By Ajayi Joel
Now, we have seen that the educational system cannot be solved if we point our index finger at the government alone. I have shown you that the school curriculum as well needs to be blamed and that parents also have a huge role they must play.
There are different parties of people who hurl complaints and insults when it comes to looking for the people or entities to blame for the cause of massive unemployment in Nigeria.
Most times, the blame goes to the government for not providing enough jobs for the citizens and the communities. Then next, the blame goes to the students for being lazy while in school, unready to learn, and afterwards unemployable. Simply, the graduates are unprepared for jobs.
If education is not addressed, unemployment would be on the rise. Now, the table is turned towards the guiders and counselors both in secondary schools and the universities.
Firstly, if you ever had the privilege to sit with a counselor in school, and he or she gave you the option of what you currently study, or studied in the university, with full details of what the course entails, and what profession is out there for such course, then I count you lucky.
I would boldly say that just a few people are lucky, and if you are, kindly comment in the comment section. The truth is that the rest of us were quite unfortunate not to undergo proper guidance and counseling before we made the decision to move into the university.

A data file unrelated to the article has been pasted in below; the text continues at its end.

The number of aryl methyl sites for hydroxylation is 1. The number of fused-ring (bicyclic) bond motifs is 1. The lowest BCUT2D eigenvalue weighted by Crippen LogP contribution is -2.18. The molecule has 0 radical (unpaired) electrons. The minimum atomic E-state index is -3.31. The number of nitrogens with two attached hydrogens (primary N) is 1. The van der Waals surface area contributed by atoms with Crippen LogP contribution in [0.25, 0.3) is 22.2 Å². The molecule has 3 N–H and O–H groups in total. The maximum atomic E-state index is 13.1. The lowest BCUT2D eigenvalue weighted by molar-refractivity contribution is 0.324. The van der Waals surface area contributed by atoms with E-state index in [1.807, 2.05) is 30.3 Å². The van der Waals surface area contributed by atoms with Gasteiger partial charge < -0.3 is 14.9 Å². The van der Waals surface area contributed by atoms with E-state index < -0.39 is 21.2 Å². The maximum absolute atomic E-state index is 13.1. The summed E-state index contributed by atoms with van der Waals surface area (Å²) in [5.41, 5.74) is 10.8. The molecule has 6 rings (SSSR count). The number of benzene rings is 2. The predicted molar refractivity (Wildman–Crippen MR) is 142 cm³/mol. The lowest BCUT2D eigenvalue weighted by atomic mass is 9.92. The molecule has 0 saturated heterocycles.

We were clueless, we either wanted to be doctors or lawyers or engineers, and when jamb exam rejected us, we all looked at the long list of other courses related and boom, we were in the university. I mean you just made a shallow decision to opt in for a course you know nothing about, and you would spend 4 or 5 years there.
Is that a wise move? Well, should we blame the parents or students? Yes, we have already blamed the parents, and we will soon face the students. Yet, we need to also point this finger at the counseling department in school.
How many actually care about the job? Do they resume daily because they want to put students right or because there’s no salary if they don’t come to work? That’s still a very light issue.
The major issue is how many of those counselors understand the world of work in the 21st century. Well, fine, they might be our parents but how well do they understand the world of work in this decade: the latest jobs available, the best skills to pick, the right choices to make.
We are talking about saving the next generation so we have to face them and find a solution. The truth of the matter is that over 80 percent of youngsters go into the university without proper information about why and what they would be doing.
They would be left to figure it out on their own. If the counseling unit in a school isn’t working, why not close it down or get an updated person. This simple decision will be a game changer for any school that adopts it.
I will point out the fact that I have met many pre-degree and 100 level students who don’t know what they are in school for. The counseling department has failed them. We need to do something to fix it.
We must fix it. Else, unemployment will still be on the rise. Remember, simply addressing this aspect will affect a lot of lives, and youngsters will know what exactly they are in school for, why they are in school, and how to make the best of it.